Use of 16S rRNA-targeted oligonucleotide probes to investigate the occurrence and selection of sulfate-reducing bacteria in response to nutrient addition to sediment slurry microcosms from a Japanese estuary

Authors

  • Kevin J Purdy,

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    1. Department of Biological and Chemical Sciences, University of Essex, Colchester CO4 3SQ, UK
      Corresponding author. Molecular Biology Unit, Department of Zoology, Natural History Museum, Cromwell Road, London SW7 5BD, UK. Tel.: +44 (171) 938-9131; Fax: +44 (171) 938-8416; E-mail: K.Purdy@nhm.ac.uk
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  • David B Nedwell,

    1. Department of Biological and Chemical Sciences, University of Essex, Colchester CO4 3SQ, UK
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  • T.Martin Embley,

    1. Department of Zoology, Natural History Museum, Cromwell Rd, London SW7 5BD, UK
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  • Susumu Takii

    1. Department of Biology, Tokyo Metropolitan University, Minami-Ohsawa 1-1, Hachiohji-Shi, Tokyo, Japan
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Corresponding author. Molecular Biology Unit, Department of Zoology, Natural History Museum, Cromwell Road, London SW7 5BD, UK. Tel.: +44 (171) 938-9131; Fax: +44 (171) 938-8416; E-mail: K.Purdy@nhm.ac.uk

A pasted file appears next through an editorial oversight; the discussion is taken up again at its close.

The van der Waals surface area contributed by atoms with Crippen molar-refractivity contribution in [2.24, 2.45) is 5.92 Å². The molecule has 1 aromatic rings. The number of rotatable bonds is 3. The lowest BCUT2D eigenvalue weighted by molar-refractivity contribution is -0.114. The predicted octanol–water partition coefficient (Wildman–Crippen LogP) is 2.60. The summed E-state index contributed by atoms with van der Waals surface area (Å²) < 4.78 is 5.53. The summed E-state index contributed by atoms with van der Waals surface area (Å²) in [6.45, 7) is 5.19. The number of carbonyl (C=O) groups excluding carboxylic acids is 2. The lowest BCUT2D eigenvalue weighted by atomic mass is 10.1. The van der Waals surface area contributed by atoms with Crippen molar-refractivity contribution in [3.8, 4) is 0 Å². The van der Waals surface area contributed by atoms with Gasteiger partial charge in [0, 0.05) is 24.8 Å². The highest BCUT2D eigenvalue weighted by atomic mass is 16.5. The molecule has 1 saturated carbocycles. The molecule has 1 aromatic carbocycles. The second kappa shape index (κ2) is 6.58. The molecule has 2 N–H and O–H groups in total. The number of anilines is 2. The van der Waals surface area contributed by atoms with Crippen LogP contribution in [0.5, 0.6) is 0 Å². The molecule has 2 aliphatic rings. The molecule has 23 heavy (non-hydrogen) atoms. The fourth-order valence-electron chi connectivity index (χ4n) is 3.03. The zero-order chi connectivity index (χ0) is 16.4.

Abstract

The structures of prokaryotic communities are difficult to elucidate because of the apparent inability to culture most of the indigenous microorganisms. Here we report the use of 16S rRNA-targeted oligonucleotide probes to study changes in and the identities of sulfate-reducing bacterial populations present in enriched slurry microcosms from a predominantly freshwater and a predominantly marine site from the River Tama, Tokyo, Japan. Significant enrichment of signals from different oligonucleotide probes, designed to target cultured members of several SRB genera, were observed in amended slurries. Signal from a probe designed to detect Desulfobulbus spp. gave an increased response on propionate addition to slurries from both sites. The response to a probe designed to detect Desulfobacter was increased by acetate addition to slurries from the marine site. Response to a wide specificity probe also increased suggesting that uncharacterised groups were also enriched at the marine site. Our data suggest that Desulfobulbus may be an important propionate utiliser in the estuary, while Desulfobacter is responsible for acetate utilisation at the marine site. These results are compatible with the known physiology of Desulfobulbus and Desulfobacter and provide strong support for the use of oligonucleotide probes in the study of microbial communities.

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